From 1 000 000 000 000 000 to 10: Breaking down 14 Orders of Magnitude
We are going to outline the ingredients necessary to perform measurements at the LHC, starting from an ordinary bottle of hydrogen. Let us take you on a journey following the path of the protons from this bottle to being ready for collisions in one of the detectors. Once the collisions are recorded we show the approaches and tools on how to extract the metaphorical needle in the haystack.
The Large Hadron Collider at CERN is one of the largest and most precise machines mankind has built. As a particle accelerator, it enables us to study proton collisions in large detector experiments such as ATLAS and CMS. These detectors basically work like huge cameras with millions of channels taking up to one billion snapshots of the collisions per second. In a large fraction of these collisions, reactions take place that have been studied and understood for decades now. The very rare processes, however, are those that are especially interesting, but at the same time challenging to extract.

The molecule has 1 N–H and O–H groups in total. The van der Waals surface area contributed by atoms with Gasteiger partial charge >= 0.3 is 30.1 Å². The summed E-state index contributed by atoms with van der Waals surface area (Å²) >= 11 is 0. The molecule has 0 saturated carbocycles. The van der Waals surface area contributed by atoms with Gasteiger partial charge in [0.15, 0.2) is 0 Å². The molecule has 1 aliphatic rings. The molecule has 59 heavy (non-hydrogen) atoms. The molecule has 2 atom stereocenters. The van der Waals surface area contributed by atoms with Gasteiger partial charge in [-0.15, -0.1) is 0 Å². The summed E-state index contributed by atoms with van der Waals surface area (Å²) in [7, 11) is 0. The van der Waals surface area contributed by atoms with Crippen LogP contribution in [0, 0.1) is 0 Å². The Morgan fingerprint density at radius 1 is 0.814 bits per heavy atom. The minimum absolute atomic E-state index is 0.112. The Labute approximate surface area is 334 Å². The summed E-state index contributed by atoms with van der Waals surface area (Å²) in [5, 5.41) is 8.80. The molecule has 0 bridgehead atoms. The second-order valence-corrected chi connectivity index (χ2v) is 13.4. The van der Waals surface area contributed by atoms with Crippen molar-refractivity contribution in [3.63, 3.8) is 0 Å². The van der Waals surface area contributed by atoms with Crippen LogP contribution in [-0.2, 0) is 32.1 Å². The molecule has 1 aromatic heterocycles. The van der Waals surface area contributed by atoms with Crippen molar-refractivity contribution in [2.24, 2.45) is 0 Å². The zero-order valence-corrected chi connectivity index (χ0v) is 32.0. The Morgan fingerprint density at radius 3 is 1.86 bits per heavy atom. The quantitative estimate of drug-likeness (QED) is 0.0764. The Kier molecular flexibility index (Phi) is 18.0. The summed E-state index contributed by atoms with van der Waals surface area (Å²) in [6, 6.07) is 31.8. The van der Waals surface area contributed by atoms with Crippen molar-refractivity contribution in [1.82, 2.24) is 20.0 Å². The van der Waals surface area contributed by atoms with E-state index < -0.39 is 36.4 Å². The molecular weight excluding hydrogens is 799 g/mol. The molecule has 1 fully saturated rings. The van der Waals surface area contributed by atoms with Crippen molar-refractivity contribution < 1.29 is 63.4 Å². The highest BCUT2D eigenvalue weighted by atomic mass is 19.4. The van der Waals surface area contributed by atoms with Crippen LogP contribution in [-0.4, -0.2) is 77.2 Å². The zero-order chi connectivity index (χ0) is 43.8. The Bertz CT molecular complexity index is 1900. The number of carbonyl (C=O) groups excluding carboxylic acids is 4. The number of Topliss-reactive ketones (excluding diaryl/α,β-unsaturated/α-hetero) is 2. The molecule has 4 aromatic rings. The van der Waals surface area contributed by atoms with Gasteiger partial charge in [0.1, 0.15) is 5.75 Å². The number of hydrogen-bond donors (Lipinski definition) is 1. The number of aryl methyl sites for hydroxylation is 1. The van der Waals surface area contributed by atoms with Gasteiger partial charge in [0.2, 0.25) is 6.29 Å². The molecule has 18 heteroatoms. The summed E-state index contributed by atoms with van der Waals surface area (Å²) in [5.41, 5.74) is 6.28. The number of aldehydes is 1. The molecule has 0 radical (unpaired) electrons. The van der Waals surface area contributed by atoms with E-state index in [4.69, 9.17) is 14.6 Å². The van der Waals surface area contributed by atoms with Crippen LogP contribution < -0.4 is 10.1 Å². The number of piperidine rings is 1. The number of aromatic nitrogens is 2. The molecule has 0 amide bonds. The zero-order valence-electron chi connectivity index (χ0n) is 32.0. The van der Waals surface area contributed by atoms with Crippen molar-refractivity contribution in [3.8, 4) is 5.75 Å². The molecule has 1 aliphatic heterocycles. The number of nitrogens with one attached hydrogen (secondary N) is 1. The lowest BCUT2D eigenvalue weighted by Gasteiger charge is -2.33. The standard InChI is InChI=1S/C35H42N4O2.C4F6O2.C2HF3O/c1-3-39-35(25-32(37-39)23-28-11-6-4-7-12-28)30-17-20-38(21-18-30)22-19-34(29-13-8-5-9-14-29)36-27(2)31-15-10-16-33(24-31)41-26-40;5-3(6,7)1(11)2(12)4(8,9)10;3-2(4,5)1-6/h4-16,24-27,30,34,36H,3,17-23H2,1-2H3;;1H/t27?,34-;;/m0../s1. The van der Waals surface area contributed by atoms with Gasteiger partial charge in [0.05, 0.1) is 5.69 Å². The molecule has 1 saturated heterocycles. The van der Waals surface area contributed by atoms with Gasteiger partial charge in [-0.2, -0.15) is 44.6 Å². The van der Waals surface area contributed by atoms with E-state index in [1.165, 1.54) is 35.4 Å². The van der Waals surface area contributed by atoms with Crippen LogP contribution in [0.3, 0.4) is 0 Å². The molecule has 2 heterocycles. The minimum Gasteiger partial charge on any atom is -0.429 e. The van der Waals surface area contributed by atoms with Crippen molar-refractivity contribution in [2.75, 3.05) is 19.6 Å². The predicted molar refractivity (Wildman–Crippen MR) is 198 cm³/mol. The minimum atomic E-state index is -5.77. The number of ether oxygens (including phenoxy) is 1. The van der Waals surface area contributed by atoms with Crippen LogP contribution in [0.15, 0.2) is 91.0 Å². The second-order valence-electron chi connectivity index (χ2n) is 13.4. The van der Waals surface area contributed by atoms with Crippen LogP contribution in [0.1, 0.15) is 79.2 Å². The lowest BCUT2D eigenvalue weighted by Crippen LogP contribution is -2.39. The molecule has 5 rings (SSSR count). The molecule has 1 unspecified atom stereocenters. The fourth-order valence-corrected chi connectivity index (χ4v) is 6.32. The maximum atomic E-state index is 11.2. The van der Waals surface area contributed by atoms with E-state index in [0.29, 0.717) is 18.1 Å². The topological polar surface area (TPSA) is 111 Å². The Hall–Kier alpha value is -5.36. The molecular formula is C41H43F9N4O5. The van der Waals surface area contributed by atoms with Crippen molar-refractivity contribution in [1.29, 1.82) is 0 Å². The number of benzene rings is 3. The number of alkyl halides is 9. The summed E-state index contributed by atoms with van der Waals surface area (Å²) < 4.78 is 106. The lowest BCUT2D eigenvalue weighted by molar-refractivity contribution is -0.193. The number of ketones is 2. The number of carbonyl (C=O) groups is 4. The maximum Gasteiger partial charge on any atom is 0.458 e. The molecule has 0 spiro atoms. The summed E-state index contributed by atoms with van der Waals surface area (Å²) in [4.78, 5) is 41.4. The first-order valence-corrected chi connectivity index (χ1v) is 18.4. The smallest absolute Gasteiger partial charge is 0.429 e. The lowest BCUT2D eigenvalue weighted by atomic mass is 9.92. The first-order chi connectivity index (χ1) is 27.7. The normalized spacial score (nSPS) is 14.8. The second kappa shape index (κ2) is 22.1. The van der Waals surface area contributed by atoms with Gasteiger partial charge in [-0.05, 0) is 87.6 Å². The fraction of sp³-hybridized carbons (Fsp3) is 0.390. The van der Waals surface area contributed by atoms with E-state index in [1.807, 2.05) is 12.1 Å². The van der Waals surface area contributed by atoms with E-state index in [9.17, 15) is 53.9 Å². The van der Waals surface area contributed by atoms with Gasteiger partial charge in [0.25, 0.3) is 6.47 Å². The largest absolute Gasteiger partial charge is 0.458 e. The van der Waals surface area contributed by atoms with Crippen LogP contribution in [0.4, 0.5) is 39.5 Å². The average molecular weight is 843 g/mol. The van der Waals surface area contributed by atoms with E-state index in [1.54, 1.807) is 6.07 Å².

The probabilities of processes, that have been studied and confirmed so far, span a range of 14 orders of magnitude. Finding the needle in the haystack of events we record at the LHC is like trying to score a field goal in basketball from space.
The rareness of the interesting phenomena not only calls for pure physics understanding, but it also requires advanced techniques in data mining to find as many events of interest as possible while reducing the number of incorrectly accepted events. Hence, data handling in high energy physics means to dig into petabytes of data to filter out and catch a hand full of interesting reactions.
Carsten Bittrich Stefanie Todt
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